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Skills and doing more with less top my agenda

Throughout my political career I have championed adult and further education. I have long been a believer in the power of learning and its ability to transform and enrich the lives of individuals and communities. As minister for further education, skills and lifelong learning, I am now honoured to be in a position to practise what I preached.

I know that my belief in the importance of skills is shared by the Government. We recognise that education and skills are not only vital for our economy because they make us more competitive, but we know, too, that they change lives by improving life chances and build stronger communities in which all are proud.

Over the past few months we have taken significant steps. One of my first actions as minister was to announce a series of measures to set colleges free by giving them more control over their own finances and cutting unnecessary bureaucracy. This will drive the flexibility needed to respond to the demands of employers and learners.

Just this week, we unveiled about 150 colleges across England that will benefit from #163;50 million of renewal funding. Each of the colleges has received at least #163;225,000, with 21 successful bidders winning up to #163;1 million. We have seen some impressive bids come in for ambitious and innovative projects from colleges that are planning for the future. Colleges should be inspiring places and this funding will make a real difference to thousands of students, lecturers and their communities.

We have also created 50,000 extra apprenticeship places by redeploying #163;150 million of the Train to Gain budget. This will give many young people a route out of unemployment and boost productivity.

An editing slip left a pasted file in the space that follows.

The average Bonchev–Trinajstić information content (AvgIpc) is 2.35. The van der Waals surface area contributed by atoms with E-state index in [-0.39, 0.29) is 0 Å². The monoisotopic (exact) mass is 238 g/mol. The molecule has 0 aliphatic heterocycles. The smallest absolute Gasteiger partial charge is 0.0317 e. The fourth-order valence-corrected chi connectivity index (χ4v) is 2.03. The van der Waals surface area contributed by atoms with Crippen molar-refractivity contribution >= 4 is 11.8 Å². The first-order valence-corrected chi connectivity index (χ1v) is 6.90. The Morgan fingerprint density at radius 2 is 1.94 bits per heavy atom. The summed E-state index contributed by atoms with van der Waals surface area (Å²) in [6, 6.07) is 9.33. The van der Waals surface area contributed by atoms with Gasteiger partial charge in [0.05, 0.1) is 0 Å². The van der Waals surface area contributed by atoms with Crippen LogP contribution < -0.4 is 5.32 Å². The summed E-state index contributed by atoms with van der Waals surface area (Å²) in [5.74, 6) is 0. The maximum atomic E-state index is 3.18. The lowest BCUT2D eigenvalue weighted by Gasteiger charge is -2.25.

This is just the start. Even in these lean times there is much more that we can, and must, do. Which is why in July we launched a consultation on the future of skills, alongside a complementary consultation looking at the FE and skills funding system.

The principle aim of this consultation is to place learning at the heart of our society. Some will say if we struggled to do this when money was plentiful, how can we hope to do it now? Well, we must see the need to make savings as a once in a generation opportunity for radical reform. The goal is not to make FE richer, but to make it better.

I am certain that we can achieve much more with less. But to do so we must be robust in tackling waste and unnecessary and burdensome regulation. And we must challenge a number of past assumptions about what skills are for, how they are funded and what role the Government should play in their delivery. It is time for us to seriously re-evaluate whether education and training really relates to the needs of individual learners and employers.

I am determined to ensure that our decisions result from proper consultation, so that policy reflects real priorities. I want colleges, training organisations, individuals and employers to share ideas on how things could work better. We want to draw on people's experiences and learn more about the obstacles they are obliged to overcome.

We are inviting views on how private investment can be optimised; how the skills system could be more efficient and effective; how to support the development of learning that meets the needs of the economy and how businesses can get involved in local community learning. We also need to map new pathways between informal and formal learning. The consultation will inform a five-year strategy on skills that will be published in the autumn.

I want this process to be a milestone in the history of further education. A moment when we might have pessimistically retreated, but instead we charted fresh opportunities to advance and grasped them.

John Hayes is minister for further education, skills and lifelong learning.

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